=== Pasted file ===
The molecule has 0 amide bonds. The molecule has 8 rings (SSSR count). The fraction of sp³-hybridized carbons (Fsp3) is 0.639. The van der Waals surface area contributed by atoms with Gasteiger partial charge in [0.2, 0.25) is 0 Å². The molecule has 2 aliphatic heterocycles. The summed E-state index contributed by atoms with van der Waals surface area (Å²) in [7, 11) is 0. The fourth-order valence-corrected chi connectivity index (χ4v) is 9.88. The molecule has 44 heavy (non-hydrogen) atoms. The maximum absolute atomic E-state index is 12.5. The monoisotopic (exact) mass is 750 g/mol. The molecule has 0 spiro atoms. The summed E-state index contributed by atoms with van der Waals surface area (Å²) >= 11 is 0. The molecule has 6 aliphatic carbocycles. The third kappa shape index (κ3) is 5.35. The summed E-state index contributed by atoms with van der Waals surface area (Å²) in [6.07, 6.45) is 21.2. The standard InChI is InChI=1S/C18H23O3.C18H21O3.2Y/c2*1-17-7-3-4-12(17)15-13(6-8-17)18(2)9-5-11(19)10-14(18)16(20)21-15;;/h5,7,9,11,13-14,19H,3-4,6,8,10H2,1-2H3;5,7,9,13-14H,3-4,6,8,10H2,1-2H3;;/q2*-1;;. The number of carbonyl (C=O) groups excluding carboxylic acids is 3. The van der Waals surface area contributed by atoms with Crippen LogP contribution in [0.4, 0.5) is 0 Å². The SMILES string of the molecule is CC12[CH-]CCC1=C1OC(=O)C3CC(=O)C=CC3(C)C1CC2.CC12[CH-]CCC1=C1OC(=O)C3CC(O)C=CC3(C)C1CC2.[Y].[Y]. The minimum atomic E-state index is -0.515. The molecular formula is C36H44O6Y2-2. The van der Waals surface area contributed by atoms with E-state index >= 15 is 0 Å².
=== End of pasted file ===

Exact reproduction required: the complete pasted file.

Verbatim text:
The molecule has 0 amide bonds. The molecule has 8 rings (SSSR count). The fraction of sp³-hybridized carbons (Fsp3) is 0.639. The van der Waals surface area contributed by atoms with Gasteiger partial charge in [0.2, 0.25) is 0 Å². The molecule has 2 aliphatic heterocycles. The summed E-state index contributed by atoms with van der Waals surface area (Å²) in [7, 11) is 0. The fourth-order valence-corrected chi connectivity index (χ4v) is 9.88. The molecule has 44 heavy (non-hydrogen) atoms. The maximum absolute atomic E-state index is 12.5. The monoisotopic (exact) mass is 750 g/mol. The molecule has 0 spiro atoms. The summed E-state index contributed by atoms with van der Waals surface area (Å²) >= 11 is 0. The molecule has 6 aliphatic carbocycles. The third kappa shape index (κ3) is 5.35. The summed E-state index contributed by atoms with van der Waals surface area (Å²) in [6.07, 6.45) is 21.2. The standard InChI is InChI=1S/C18H23O3.C18H21O3.2Y/c2*1-17-7-3-4-12(17)15-13(6-8-17)18(2)9-5-11(19)10-14(18)16(20)21-15;;/h5,7,9,11,13-14,19H,3-4,6,8,10H2,1-2H3;5,7,9,13-14H,3-4,6,8,10H2,1-2H3;;/q2*-1;;. The number of carbonyl (C=O) groups excluding carboxylic acids is 3. The van der Waals surface area contributed by atoms with Crippen LogP contribution in [0.4, 0.5) is 0 Å². The SMILES string of the molecule is CC12[CH-]CCC1=C1OC(=O)C3CC(=O)C=CC3(C)C1CC2.CC12[CH-]CCC1=C1OC(=O)C3CC(O)C=CC3(C)C1CC2.[Y].[Y]. The minimum atomic E-state index is -0.515. The molecular formula is C36H44O6Y2-2. The van der Waals surface area contributed by atoms with E-state index >= 15 is 0 Å².